The Leonids have their name because if you trace all the meteor trails backward, they would meet within the boundaries of the constellation Leo the Lion
. Astronomers call that point the radiant. To find Leo in the sky, first locate the Big Dipper in the northeast. Poke a hole in the bottom of the Big Dipper’s bowl. As the water runs out, you may hear a mighty roar as the water falls on the back of Leo.
Particles in the Leonid shower are debris shed by the comet 55P/Tempel-Tuttle. In 1865, astronomer Ernst Tempel discovered the comet, and in 1866, another astronomer, Horace Tuttle, independently found it. The comet itself measures about 2.5 miles (4 kilometers) in diameter and orbits the Sun with a period of slightly more than 33 years.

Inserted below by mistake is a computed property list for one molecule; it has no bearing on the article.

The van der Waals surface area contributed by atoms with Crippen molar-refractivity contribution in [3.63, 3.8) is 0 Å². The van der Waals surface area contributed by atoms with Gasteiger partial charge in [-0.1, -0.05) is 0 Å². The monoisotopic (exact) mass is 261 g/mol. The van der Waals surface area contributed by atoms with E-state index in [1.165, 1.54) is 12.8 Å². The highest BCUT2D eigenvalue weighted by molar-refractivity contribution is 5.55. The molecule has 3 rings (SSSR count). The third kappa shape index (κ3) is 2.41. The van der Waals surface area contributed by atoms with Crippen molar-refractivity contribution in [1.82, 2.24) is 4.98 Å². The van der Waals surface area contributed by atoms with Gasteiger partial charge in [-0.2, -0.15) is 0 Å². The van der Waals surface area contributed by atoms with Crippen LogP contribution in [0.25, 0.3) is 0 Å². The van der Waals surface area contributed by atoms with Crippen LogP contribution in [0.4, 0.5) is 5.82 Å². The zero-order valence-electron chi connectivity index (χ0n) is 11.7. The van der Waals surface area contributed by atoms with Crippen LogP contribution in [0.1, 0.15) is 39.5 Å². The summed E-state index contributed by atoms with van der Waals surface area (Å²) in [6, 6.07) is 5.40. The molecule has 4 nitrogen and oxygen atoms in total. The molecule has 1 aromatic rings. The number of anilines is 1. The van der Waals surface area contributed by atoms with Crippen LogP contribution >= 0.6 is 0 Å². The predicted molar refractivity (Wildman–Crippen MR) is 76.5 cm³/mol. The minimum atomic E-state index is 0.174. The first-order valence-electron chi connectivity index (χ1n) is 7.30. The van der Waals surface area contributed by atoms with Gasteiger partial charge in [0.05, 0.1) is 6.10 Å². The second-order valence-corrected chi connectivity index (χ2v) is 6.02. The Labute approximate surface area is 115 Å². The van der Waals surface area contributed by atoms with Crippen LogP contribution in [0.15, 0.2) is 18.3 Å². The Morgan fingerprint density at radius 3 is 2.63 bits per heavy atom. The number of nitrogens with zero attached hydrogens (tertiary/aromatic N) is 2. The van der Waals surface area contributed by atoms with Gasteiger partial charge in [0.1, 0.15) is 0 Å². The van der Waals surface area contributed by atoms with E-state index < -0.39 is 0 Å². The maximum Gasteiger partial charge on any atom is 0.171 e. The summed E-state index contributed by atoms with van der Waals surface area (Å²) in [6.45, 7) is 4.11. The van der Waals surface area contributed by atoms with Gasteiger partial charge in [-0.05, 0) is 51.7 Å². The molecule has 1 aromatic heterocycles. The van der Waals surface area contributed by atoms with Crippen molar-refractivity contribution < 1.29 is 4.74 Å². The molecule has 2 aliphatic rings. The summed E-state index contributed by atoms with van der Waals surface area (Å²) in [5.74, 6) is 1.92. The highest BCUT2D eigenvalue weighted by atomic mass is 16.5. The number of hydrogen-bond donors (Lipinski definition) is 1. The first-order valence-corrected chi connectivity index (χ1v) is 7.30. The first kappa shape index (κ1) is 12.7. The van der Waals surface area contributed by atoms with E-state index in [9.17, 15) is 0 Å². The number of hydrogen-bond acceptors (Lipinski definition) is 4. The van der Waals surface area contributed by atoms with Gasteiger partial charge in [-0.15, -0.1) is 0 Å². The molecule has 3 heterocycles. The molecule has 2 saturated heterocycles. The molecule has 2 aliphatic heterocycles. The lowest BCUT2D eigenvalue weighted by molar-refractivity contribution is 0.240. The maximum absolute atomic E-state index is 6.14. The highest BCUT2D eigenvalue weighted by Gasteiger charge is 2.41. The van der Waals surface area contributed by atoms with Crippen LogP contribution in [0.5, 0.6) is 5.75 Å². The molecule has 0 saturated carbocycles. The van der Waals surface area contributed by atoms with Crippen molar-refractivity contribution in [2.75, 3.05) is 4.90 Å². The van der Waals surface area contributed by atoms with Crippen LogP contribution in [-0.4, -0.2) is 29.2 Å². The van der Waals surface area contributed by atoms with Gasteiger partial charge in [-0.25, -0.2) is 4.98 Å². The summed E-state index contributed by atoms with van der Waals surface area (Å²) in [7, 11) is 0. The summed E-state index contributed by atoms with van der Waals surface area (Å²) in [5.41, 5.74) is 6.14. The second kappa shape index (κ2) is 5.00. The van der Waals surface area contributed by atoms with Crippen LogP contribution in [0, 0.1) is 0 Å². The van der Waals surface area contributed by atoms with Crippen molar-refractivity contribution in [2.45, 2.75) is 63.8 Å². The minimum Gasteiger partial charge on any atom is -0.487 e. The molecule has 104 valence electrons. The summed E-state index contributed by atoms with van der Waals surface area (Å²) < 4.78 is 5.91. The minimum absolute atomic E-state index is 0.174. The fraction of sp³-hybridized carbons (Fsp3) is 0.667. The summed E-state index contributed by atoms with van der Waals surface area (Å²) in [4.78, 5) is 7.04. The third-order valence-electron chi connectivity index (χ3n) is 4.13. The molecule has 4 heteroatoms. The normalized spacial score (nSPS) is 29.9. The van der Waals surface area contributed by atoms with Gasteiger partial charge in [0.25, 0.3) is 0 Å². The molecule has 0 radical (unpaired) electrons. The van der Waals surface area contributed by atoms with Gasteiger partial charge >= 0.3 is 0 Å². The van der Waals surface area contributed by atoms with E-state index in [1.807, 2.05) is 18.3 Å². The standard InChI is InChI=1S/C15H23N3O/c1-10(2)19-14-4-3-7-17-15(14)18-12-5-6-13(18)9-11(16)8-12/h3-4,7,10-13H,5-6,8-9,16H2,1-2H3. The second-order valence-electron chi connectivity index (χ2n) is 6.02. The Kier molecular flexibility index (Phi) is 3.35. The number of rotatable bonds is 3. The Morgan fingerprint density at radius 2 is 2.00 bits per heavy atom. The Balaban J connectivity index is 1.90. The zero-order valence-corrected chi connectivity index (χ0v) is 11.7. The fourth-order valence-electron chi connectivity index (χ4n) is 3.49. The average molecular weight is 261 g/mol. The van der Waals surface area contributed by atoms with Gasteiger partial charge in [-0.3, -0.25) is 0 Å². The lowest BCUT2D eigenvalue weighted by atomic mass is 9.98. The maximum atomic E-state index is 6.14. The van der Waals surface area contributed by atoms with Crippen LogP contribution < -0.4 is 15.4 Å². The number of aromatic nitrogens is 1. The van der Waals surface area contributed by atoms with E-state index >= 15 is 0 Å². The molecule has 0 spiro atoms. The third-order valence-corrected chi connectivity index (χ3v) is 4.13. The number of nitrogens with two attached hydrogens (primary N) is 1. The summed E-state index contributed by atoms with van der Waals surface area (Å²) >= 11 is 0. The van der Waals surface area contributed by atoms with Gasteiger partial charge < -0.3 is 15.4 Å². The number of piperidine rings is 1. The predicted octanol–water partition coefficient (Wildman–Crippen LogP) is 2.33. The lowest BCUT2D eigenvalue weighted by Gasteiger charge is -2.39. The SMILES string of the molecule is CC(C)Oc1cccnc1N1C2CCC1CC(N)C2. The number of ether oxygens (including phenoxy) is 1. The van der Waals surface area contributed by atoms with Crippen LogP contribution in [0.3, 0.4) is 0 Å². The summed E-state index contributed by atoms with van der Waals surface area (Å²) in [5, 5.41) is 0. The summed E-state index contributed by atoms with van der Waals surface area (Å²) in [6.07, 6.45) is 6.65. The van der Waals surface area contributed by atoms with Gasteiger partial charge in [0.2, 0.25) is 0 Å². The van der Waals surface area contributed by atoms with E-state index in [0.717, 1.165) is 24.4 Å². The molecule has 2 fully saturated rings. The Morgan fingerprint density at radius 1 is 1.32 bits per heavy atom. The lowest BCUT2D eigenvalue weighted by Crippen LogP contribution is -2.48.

As it makes its closest approach to the Sun, it also passes close to Earth’s orbit. This last happened February 28, 1998. Our 2012 encounter with the debris stream from Tempel-Tuttle will last several days, but the most intense part (when we’ll see the most meteors) typically lasts only two to three hours.
Leonid meteors are fast (they move at more than 40 miles [65km] per second), and some leave smoke trails that can last a number of seconds. Many Leonids are also bright. Usually, the meteors are white or bluish-white, but in recent years some observers reported yellow-pink and copper-colored ones.